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Wednesday, June 19, 2024
The State Senate approved the Foxconn bill Tuesday, moving it forward to the Assembly to take up on Thursday.

The State Senate approved the Foxconn bill Tuesday, moving it forward to the Assembly to take up on Thursday.

State Senate approves $3 billion Foxconn incentive package

The state Senate voted 20-13 to pass the Foxconn incentive bill Tuesday nearly on party lines, with one Democrat supporting the legislation and one Republican opposing it.

The bill will now return to the State Assembly for a vote Thursday before Gov. Scott Walker signs the fiscal package.

Senate Republicans have been in almost unanimous support for the bill, touting the deal will be a game changer for the state economy by creating a minimum of 3,000 jobs with the potential of creating up to 13,000.

"If I was in another state, I would say you were nuts if you didn't take this deal,” said state Sen. Alberta Darling, R-River Hills, in a statement. “Forty-nine other states wish they were Wisconsin right now because they know advanced manufacturing is the wave of the future. It's going to create a whole different dynamic for our state.”

State Rep. Robert Wirch, D-Somers, was the only Democratic lawmaker to support the bill. Wirch represents both Kenosha and Racine, the likely location for the electronics plant.

Other Democrats and critics are concerned about the company’s ability to skirt environmental regulations as part of the deal. Foxconn would require a high quantity of water, with Lake Michigan as the likely source.

“It is unacceptable to exclude environmental regulations and change our legal system for a foreign company that all other Wisconsin businesses abide by,” said state Sen. Lena Taylor, D-Milwaukee.

For some lawmakers, the deal also represents giving up too much for too little certainly around the exact number of jobs it will create.

“While I support our state promoting economic development, the incentives that Foxconn was presented were too steep, both financially and statutorily,” said state Sen. Robert Cowles, R-Green Bay.

Cowles, the sole Republican to oppose the bill, said that many uncertainties surrounding the bill were left unclear during the floor debate.

Despite some questions being left unanswered, Walker championed the Foxconn deal as an “amazing” win for Wisconsin for “opening the door to 13,000 good-paying, family-supporting jobs.”

Supporters have ensured that Foxconn won’t receive the full $3 billion incentives with $2.85 billion in cash payment until the company follows through on their promise of creating 13,000 jobs.

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"If Foxconn doesn't build, they don't get the (tax) credits. If Foxconn doesn't hire employees, they won't get the credits," said state Sen. Frank Lasee, R-De Pere, to the Milwaukee Journal Sentinel. "The only way we as taxpayers end up paying for this is if they actually deliver."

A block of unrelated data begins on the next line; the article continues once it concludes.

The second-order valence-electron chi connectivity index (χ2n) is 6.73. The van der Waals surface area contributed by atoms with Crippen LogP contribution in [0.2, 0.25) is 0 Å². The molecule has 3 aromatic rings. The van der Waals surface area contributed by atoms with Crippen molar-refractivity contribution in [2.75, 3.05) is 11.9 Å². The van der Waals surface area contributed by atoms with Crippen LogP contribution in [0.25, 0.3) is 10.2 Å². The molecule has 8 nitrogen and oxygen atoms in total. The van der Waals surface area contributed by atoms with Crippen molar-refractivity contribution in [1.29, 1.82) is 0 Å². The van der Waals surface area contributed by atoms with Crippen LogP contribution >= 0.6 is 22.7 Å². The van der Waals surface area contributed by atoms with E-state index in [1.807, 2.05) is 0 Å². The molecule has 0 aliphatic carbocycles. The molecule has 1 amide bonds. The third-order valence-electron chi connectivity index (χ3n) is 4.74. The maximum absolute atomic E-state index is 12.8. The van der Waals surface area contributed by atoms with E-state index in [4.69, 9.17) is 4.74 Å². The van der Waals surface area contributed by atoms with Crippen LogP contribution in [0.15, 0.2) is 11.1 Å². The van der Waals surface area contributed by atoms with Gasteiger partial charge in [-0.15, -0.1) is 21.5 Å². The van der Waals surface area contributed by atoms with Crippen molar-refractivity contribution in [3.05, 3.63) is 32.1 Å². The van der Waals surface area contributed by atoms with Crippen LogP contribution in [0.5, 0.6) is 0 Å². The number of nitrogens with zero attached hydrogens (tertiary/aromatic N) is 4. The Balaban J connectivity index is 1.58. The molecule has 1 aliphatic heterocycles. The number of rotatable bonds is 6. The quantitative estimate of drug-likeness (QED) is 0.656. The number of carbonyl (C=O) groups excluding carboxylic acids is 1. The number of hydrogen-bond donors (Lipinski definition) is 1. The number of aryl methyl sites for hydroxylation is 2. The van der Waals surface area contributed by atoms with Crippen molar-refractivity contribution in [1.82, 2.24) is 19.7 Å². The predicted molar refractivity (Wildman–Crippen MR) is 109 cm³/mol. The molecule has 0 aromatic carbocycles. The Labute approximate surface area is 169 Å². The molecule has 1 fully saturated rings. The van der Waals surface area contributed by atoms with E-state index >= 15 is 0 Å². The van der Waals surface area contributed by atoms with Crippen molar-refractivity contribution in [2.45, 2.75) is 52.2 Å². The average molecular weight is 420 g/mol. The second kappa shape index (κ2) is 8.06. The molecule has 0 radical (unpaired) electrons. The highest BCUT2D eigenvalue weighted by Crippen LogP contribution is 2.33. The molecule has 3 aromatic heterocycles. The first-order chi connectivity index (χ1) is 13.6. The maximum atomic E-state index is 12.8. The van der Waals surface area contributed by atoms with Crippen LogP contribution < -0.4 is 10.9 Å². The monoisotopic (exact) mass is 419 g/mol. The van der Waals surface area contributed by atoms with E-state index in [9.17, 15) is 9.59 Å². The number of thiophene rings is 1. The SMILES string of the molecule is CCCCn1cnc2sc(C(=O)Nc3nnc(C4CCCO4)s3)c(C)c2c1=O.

Regardless, the fiscal uncertainty has proven too much for some local governments hoping to house the massive plant.

Kenosha out of the running for Foxconn

The city of Kenosha will not be able to support the addition of the Foxconn factory, Mayor John Antaramian announced in a press release published Monday.

Antaramian said that the current deal would be too much of a financial burden on the city, namely in terms of how it would impact property taxes on the city’s residents.

As it stands, local governments can’t increase their tax levy by more than the cost of new construction in a current year. Construction of the factory is expected to cost $250 million, which depending on the location of the factory, would allow for a sizeable increase in property taxes on the given community.

In an August 28 interview with the Milwaukee Journal Sentinel, Antaramian said he has, “no intention” of raising any taxes on the city of Kenosha or for Foxconn.

The City of Kenosha was one of the top options competing to house the factory.

The city’s withdrawal from consideration comes on the heels of state Rep. Peter Barca’s resignation as the Wisconsin Assembly Minority Leader. Barca, whose district covers both the Racine and Kenosha Counties, was one of three Assembly Democrats who supported the Foxconn incentive package during the August 17 vote.

Barca’s resignation came in part for his approval of Foxconn in his district, which his fellow Assembly Democrats did not support. 

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